Hypothesis to be tested
HO: Hatcheries cannot be used to re-establish and help perpetuate native fishes. HA: Hatcheries can be used to re-establish and help perpetuate native fishes.
Habitat restoration/enhancement and protection of existing native fish populations/stocks is inadequate given their continued decline from genetic introgression, habitat degradation, and exploitation
Justification for planning
N/A - This project is in implementation and operation and maintenance phases.
Phase I - Construction of hatchery facility with separate rearing/holding areas for native fishes and rainbow trout. Rainbow trout will be raised for outplanting to enclosed terminal reservoirs for recreational and tribal subsistence fisheries. Phase II - Experiment with holding and spawning of native fish species. Phase 3 - Collect tissue samples from local populations of native fish to assess genetic purity, collect gametes from genetically pure populations and use them as brood stock for the hatchery. Every year brood stock would be replaced with wild gametes at a rate of 20 - 30%. Eyed eggs will be outplanted to hatch-boxes.
|Phase Planning||Start 1996||End 1997||Subcontractor|
|Complete purchase of hatchery, rebuilding necessary components, Experiment with holding and spawning of native fish species.|
|Phase Planning||Start 1995||End 1996||Subcontractor Montgomery-Watson|
|1992 CH2M Hill 1995 Master Plan.|
|Phase Planning||Start 1991||End 1992||Subcontractor CH2M Hill|
|1992 CH2M Hill|
|Phase Implementation||Start 2000||End 2020||Subcontractor|
|Production and outplanting of native fish eggs to target streams.|
|Phase Implementation||Start 1998||End 2000||Subcontractor|
|Collect tissue samples from local populations of native fish to assess genetic purity, collect gametes from genetically pure populations and use them as brood stock for the hatchery. Experiment with holding and spawning of native fish species.|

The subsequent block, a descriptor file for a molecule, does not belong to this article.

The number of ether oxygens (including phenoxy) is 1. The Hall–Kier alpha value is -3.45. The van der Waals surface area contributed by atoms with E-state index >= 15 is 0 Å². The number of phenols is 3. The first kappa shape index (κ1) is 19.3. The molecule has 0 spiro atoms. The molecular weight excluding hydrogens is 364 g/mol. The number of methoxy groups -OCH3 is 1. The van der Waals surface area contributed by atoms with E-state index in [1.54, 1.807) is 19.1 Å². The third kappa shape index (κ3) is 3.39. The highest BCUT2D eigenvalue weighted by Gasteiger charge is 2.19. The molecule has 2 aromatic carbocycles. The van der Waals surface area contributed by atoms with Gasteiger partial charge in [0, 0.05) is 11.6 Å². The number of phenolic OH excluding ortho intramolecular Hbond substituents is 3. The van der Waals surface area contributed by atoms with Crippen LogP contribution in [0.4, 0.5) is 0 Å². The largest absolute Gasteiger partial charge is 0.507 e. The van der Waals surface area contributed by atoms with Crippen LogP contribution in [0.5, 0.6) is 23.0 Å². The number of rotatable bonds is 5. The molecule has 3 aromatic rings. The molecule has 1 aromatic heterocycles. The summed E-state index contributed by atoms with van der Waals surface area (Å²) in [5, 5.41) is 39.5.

|Phase Implementation||Start 1997||End 2020||Subcontractor|
|Production and outplanting of rainbow trout to terminal reservoirs.|
|Phase O&M||Start 1997||End 2020||Subcontractor|
|Operation and maintenance of hatchery.|
SUMMARY OF EXPECTED OUTCOMES
Expected performance of target population or quality change in land area affected
Restoration and recovery of native fisheries on the Fort Hall and Duck Valley reservations.
Present utilization and convservation potential of target population or area
Depleted numbers of native Yellowstone cutthroat and redband trout. Factors responsible for the decline of genetically pure populations include; fragmented (i.e. hydropower projects) and degraded habitat, genetic introgression, and exploitation.
Assumed historic status of utilization and conservation potential
Healthy populations of Yellowstone cutthroat trout and redband trout within Fort Hall and Duck Valley reservations
Long term expected utilization and conservation potential for target population or habitat
Return of Yellowstone cutthroat trout in Fort Hall reservation and redband trout in Duck Valley reservation to near historic levels.
Contribution toward long-term goal
Production targets weak stocks for restoration. Supplementation will help re-establish affected populations. Production will also be for Duck Valley and Fort Hall trout put and take programs to reduce exploitation of sensitive native fish stocks.
Indirect biological or environmental changes
Public may support improved habitat and native species rather than degraded habitats populated with warm-water exotic fishes.